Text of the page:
HEFFNER: No, rethinking policing, stay on that track.
HINTON: Yeah, we, so I was, and I’ll go back to answer your question.
HEFFNER: Okay, okay.
HINTON: Um, but, but I mean what’s clear is and, and we, there are many examples of community groups, tenant patrols, grievance boards, things like that getting funded by the federal government. The—These in the 60s and 70s, these programs were often short-lived, even though they were cost-effective and were, were proved to actually have a, a stronger impact on crime than, than additional foot patrol, more housing police forces, hidden cameras, um, thing, you know, these kind of hardware, um, and surveillance technologies. But they’re not fun—they’re not sustained…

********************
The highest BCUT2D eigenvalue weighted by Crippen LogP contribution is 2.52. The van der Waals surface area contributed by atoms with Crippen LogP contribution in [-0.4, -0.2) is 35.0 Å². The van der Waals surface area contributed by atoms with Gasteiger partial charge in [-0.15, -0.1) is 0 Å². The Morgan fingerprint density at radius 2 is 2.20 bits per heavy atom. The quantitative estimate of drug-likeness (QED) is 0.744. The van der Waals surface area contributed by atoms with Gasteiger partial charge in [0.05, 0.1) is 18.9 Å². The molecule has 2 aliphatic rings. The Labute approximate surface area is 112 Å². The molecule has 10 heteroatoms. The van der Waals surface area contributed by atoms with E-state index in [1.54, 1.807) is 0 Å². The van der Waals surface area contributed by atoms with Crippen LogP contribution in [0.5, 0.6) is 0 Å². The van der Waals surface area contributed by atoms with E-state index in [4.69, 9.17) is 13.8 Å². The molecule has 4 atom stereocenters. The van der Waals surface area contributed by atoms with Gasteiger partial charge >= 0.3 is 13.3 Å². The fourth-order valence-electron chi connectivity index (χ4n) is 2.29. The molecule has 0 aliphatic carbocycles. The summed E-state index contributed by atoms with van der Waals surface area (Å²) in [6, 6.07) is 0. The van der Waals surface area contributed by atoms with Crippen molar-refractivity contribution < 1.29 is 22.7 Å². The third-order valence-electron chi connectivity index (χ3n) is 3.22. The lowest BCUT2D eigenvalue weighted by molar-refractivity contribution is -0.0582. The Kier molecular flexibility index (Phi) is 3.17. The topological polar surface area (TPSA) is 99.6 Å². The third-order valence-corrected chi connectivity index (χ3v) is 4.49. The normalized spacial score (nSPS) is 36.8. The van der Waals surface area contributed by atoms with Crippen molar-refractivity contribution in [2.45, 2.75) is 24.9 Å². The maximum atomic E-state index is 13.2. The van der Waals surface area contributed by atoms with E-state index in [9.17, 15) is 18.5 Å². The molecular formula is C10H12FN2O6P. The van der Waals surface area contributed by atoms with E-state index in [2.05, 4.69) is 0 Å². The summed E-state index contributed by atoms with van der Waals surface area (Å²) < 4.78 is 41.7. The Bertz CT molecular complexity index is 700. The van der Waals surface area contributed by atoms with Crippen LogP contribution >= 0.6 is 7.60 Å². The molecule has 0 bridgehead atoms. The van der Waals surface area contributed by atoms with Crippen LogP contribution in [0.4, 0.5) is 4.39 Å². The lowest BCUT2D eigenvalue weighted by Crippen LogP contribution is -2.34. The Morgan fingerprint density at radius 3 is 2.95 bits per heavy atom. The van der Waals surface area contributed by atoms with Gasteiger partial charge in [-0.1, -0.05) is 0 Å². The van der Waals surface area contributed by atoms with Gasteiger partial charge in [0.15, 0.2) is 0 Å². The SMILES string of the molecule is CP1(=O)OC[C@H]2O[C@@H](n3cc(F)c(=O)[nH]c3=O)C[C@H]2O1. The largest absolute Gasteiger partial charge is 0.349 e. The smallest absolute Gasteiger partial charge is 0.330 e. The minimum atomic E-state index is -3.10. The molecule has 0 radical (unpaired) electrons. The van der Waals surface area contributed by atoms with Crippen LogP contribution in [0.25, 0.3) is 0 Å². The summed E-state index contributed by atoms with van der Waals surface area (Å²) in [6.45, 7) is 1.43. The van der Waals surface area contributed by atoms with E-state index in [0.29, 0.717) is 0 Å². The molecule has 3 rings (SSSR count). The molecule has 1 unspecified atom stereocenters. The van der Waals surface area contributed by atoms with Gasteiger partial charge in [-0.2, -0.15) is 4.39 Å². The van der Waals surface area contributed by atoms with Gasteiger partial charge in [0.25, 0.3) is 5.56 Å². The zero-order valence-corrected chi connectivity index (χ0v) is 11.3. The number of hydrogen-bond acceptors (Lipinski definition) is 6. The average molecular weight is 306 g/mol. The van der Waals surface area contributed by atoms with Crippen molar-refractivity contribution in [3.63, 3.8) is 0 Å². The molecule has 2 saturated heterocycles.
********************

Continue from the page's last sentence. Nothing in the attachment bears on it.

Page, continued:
HINTON: And they’re not, they’re not consistently funded by federal policymakers in the way that you know, technological advancements for police and new weapons for police and you know, new prosecutorial powers for uh, defense attorneys or sorry, excuse me, district attorneys are, are awarded during this period. So we, we need to think about, and this goes to some of the other themes we’ve been talking about, how to redistribute power in a way, especially, you know, what is the function, what is the purpose of police.
HEFFNER: What are the tactics you think ought to be employed here to, for, for Black Lives activists,
HEFFNER: To take political control. This is public policy…